I mentioned both Tim Tams and pies in my last post, so I’ll take some time now to explain them. A Tim Tam is a wonderful cookie that is extremely popular here in New Zealand. The best way to describe it is an Oreo wearing a chocolate blanket. There’s also the notorious Tim Tam Slam, which involves biting off both ends of the cookie and using it as a straw for a full glass of milk. Delicious.

Referring to a pie here means a meat pie, that is eaten as part of a meal. They come in a huge variety of flavours. My personal favourite at the moment would probably be steak and cheese. Last week I made my first traditional Kiwi dinner; Peas, Pie & Pud. I grabbed a picture of it for this blog. It was a really good and I’m sure I’ll repeat it before I leave.

Peas, Pie and Pud

As for other culinary endeavors, cooking on my own is amazing and I really am learning to cook on a budget. I don’t think I’ll have to buy meat again until October since I recently visited NZ’s version of Sam’s Club, Pak’n’Save and stocked up on chicken, steak and shrimp. Fish and chips is huge here and I’m going to have to get that again soon, because the first time I was really happy with it.

Some things I’m still getting used to here include:

* figuring out which way to look for oncoming traffic when you’re crossing the street
* the spelling of certain words. I really don’t want to lose points on a handwritten assignment because I spelled centre wrong
* the way Kiwis text. its rly hrd t0 rd a txt whn its ritn lke this
* The accent. I love it. But sometimes I have NO idea what’s going on. For instance, when Natalie says beer, it sounds like beeah and when she says bear, it sounds like beeyah. Very subtle difference. So when she told me she was going to dress up as a cute, cuddly beeyah for a Canadian themed party, I was trying to imagine how a Molson could look cuddly.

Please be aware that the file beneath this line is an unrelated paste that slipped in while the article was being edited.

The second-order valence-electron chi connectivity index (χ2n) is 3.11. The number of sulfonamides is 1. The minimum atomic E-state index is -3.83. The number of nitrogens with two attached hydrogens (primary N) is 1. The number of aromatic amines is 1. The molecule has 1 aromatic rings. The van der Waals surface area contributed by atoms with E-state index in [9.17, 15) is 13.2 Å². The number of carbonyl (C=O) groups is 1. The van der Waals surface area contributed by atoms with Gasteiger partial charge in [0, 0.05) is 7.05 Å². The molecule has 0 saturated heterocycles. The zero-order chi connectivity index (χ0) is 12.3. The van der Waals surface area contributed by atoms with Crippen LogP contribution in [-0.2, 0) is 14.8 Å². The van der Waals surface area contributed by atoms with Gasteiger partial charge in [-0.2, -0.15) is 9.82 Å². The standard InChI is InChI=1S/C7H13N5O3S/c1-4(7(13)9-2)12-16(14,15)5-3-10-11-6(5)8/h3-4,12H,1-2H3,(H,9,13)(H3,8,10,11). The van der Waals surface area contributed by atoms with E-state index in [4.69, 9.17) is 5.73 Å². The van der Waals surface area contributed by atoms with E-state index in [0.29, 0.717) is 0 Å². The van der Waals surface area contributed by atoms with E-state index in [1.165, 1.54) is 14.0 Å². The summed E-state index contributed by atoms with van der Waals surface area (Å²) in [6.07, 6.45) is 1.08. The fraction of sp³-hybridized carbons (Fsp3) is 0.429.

* In the choir I joined, the way that they talk about crotchets. Yes, I know a crotchet is a quarter note, but when they keep saying it, I can’t help to giggle.

Finally, I’ll leave you with a list of some Kiwi slang that I’m picking up, so you all understand me when I get back =)

* Kia Ora – Maori for hello, goodbye, how are you and basically any other kind of greeting or farewell. Similar to Ciao or Shalom
* Sweet as – Really sweet. haha by adding “as” to an adjective, you are saying its really —-
* Biscuits – as in the UK, this means cookies, but only crunchy ones. Chewy cookies are cookies. And in case anyone was wondering, explaining what an American biscuit is to someone who has no idea is so difficult, but I think Natalie got the idea eventually.
* Jandals – flip flops
* Oz – Australia, with whom New Zealand actually has quite the rivalry with.
* The Ditch – the Tasman Sea, which separates Aotearoa from Australia
* Hokey Pokey – Not the dance we all did in Kindergarten, but instead a flavour of ice cream that incorporates bits of toffee-like things. Really tasty.
* Zed – The letter Z. All of their websites end in and every time they say a website on TV it gets me.
* Uni – University. They abbrev here a lot.

That’s all for now…I’m heading to New Plymouth this afternoon, so I’ll be blogging on that next week, which is the halfway mark for classes. (what?!) I’ll leave you with a picture I got from Kevin of the three Americans. Natalie was home for the weekend 🙁

6A - USA

Kia Ora,